Indecisive? So is Quantum Mechanics.A atom walks into a bar. Bartender says ‘What will you have?’ The atom says ‘I’m uncertain’.
Or my personal favorite Heisenberg gets pulled over by a police officer, officer says ‘Do you have any idea how fast you were going?’ Heisenberg replies ‘No, but I know EXACTLY where I am.’
Ever have one of those days where you just cannot make up your mind? Well thankfully you have got one thing going for you, neither can anything at a quantum level.
Particles, waves, most people hear quantum mechanics and decide to run the other direction before shooting someone. But most of the underlying principles are fairly easily explained.
Let’s use light in this example, it is a wave [hence light wave]. Until you ‘look’ at it, then it acts like a particle.
Whats the difference?
The best experiment showing the crazy way that [in this case] photons act, is the ‘famous’ double slit experiment. Photons of light are shone through two slits in a box [or whatever barrier you prefer] and if the photon is a particle it should hit the wall as, two slits.
If light is a wave it should have multiple bands, like waves in the water.
The odd thing about it? If you are trying to measure the photons of light, [either before or after the slits] they act like a particle. If you just see where they hit on the wall, then they will act like a wave.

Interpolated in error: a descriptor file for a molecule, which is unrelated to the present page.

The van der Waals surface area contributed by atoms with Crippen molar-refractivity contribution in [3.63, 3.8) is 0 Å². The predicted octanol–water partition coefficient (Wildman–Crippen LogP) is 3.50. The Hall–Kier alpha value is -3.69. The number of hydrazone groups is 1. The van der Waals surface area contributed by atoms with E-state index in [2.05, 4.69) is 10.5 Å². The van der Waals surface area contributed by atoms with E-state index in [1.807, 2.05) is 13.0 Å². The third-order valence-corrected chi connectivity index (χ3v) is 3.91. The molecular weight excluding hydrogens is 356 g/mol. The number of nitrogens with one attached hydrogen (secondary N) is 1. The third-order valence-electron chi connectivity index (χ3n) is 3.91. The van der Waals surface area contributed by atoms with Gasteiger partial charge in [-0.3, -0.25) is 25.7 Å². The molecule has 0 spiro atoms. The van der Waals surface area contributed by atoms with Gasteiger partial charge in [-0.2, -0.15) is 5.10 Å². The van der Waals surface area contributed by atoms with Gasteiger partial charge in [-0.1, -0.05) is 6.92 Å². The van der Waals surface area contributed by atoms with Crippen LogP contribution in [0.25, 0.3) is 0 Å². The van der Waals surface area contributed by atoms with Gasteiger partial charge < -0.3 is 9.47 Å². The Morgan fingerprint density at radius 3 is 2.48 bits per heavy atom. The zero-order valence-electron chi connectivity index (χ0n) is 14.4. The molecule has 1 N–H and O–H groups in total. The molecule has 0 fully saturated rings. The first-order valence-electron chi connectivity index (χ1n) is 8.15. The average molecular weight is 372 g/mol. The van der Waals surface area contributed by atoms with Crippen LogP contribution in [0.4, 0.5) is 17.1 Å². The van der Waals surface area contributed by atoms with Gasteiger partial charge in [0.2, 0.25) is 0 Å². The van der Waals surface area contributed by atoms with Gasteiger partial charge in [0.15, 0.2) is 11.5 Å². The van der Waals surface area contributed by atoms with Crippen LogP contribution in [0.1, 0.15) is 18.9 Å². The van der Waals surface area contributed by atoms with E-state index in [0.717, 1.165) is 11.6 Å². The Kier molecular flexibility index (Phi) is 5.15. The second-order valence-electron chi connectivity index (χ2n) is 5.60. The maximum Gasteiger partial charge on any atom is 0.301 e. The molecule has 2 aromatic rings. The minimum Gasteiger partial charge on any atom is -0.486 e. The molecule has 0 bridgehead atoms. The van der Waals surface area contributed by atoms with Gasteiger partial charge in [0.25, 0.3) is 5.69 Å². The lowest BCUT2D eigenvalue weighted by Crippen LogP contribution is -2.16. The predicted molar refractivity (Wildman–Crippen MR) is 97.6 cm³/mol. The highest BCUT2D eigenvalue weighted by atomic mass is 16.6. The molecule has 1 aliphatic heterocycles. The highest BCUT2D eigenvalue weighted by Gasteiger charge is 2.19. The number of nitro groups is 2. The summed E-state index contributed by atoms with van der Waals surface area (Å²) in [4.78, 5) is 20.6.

Am I confusing anyone yet?
Good, that means you are up to speed with the rest of science.
Strange things happen at the subatomic level. So because particles act like waves when no one measures them, there are certain equations to help describe how they act. Every particle in the universe has a wave “attached to it” even the ones that make you up.
This ‘wave’ gives us a probability of where a certain particle will be at any given time, in this room, in the country, even on this planet. Because of this you can do interesting things with the math that you couldn’t ‘really’ do. For example, if you could gently tap on a wall over and over again for all of time. Eventually, you would pass through the wall unhurt, like nothing ever happened.
That is called quantum tunneling and it happens all the time at a subatomic scale with individual particles, but when you start to scale upwards to hundreds of thousands of atoms, the strangeness of the subatomic realm wears off, so to speak.
Einstein once said ‘God doesn’t play dice’ in regards to the idea that we could never know with certainty where a particle is and the speed of that particle. He thought that there was some unknown variable at play that, once found would allow us to explain the wave/particle duality mathematically.
Unfortunately, it looks like God does play dice and we cannot with certainty know the speed or the location of a particle.
Hence, particle and wave.
So which one is it, light a particle or wave?
Too much to take in? Well, how about this super cool video made completely of individual atoms.